Jump to contentJump to search


What is computational linguistics?

Computational linguistics (CL) is an interdisciplinary field between linguistics and computer science. Its main goal is to process human languages by means of computers. Typical applications are systems understanding natural language, such as robots controlled by natural languages or machine translations systems. Methods of CL comprise both discrete symbolic models of linguistic knowledge as well as probabilistic models based on statistics. Whereas earlier systems were often handcrafted, today they are mostly induced automatically from linguistic data by means of statistical procedures. As a consequence of this, symbolic and statistical systems are more and more growing together.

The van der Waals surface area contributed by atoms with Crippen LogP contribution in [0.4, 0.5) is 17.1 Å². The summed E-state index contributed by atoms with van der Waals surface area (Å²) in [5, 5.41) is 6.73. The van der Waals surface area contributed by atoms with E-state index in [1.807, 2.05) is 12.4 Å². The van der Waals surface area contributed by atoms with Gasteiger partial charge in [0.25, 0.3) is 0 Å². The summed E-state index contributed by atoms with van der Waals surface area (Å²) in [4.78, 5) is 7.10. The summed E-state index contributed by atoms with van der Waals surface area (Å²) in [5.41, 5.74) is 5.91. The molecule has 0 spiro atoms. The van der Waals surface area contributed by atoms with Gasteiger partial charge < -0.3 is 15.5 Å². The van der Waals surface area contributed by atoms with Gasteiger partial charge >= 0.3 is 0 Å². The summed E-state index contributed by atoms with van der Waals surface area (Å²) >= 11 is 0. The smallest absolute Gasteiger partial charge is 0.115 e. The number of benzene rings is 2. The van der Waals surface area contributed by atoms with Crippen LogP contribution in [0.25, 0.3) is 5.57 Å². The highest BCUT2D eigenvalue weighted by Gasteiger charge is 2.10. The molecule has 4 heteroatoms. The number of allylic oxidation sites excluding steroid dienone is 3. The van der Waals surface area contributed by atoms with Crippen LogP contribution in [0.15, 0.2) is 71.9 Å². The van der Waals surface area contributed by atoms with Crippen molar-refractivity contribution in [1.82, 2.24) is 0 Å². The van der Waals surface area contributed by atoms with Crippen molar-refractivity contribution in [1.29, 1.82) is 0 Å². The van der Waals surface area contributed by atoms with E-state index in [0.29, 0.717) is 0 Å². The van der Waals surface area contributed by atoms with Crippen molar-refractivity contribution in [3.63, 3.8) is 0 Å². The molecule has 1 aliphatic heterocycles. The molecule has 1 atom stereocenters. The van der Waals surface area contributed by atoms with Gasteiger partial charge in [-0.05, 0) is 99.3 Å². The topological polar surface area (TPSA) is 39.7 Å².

What does a computational linguist do?

Computational linguists are mostly specialized in a certain special topic of their field. This specialization tends to be either in the direction of natural language and linguistics or the direction of computer science. Computational linguistics having linguistic specializations focus on fields such as phonology, morphology, syntax or semantics. Given a specialization in computer science, the focus is on formal methods such as parsing, automata theory, grammar formalisms, or statistical methods in the context of machine learning. In academia, computational linguists spend their times reading, writing, programming and performing experiments; in industry, they are rather mostly occupied with implementing large-scale software.

Responsible for the content: